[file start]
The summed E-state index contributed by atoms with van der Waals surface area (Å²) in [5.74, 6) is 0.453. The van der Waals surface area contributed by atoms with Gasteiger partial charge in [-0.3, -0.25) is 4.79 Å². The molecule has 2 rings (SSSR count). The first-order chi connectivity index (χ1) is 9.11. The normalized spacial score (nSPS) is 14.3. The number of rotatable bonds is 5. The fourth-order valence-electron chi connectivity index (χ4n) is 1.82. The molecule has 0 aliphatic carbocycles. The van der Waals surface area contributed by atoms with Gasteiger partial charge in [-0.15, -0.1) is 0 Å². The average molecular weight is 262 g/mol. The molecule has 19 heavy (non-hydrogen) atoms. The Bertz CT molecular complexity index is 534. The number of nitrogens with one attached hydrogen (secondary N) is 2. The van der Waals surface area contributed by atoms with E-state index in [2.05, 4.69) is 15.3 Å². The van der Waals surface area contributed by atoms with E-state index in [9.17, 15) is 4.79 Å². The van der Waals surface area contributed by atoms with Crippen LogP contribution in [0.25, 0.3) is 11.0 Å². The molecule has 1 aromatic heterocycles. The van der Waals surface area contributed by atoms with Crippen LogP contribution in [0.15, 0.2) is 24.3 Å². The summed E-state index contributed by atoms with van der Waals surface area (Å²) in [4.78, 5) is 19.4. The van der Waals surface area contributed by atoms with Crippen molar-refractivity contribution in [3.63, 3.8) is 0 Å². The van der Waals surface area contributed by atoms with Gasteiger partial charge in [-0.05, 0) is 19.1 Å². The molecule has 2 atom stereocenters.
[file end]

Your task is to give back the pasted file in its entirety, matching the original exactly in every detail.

The summed E-state index contributed by atoms with van der Waals surface area (Å²) in [5.74, 6) is 0.453. The van der Waals surface area contributed by atoms with Gasteiger partial charge in [-0.3, -0.25) is 4.79 Å². The molecule has 2 rings (SSSR count). The first-order chi connectivity index (χ1) is 9.11. The normalized spacial score (nSPS) is 14.3. The number of rotatable bonds is 5. The fourth-order valence-electron chi connectivity index (χ4n) is 1.82. The molecule has 0 aliphatic carbocycles. The van der Waals surface area contributed by atoms with Gasteiger partial charge in [-0.15, -0.1) is 0 Å². The average molecular weight is 262 g/mol. The molecule has 19 heavy (non-hydrogen) atoms. The Bertz CT molecular complexity index is 534. The number of nitrogens with one attached hydrogen (secondary N) is 2. The van der Waals surface area contributed by atoms with E-state index in [2.05, 4.69) is 15.3 Å². The van der Waals surface area contributed by atoms with E-state index in [9.17, 15) is 4.79 Å². The van der Waals surface area contributed by atoms with Crippen LogP contribution in [0.25, 0.3) is 11.0 Å². The molecule has 1 aromatic heterocycles. The van der Waals surface area contributed by atoms with Crippen LogP contribution in [0.15, 0.2) is 24.3 Å². The summed E-state index contributed by atoms with van der Waals surface area (Å²) in [4.78, 5) is 19.4. The van der Waals surface area contributed by atoms with Crippen molar-refractivity contribution in [3.63, 3.8) is 0 Å². The van der Waals surface area contributed by atoms with Gasteiger partial charge in [-0.05, 0) is 19.1 Å². The molecule has 2 atom stereocenters.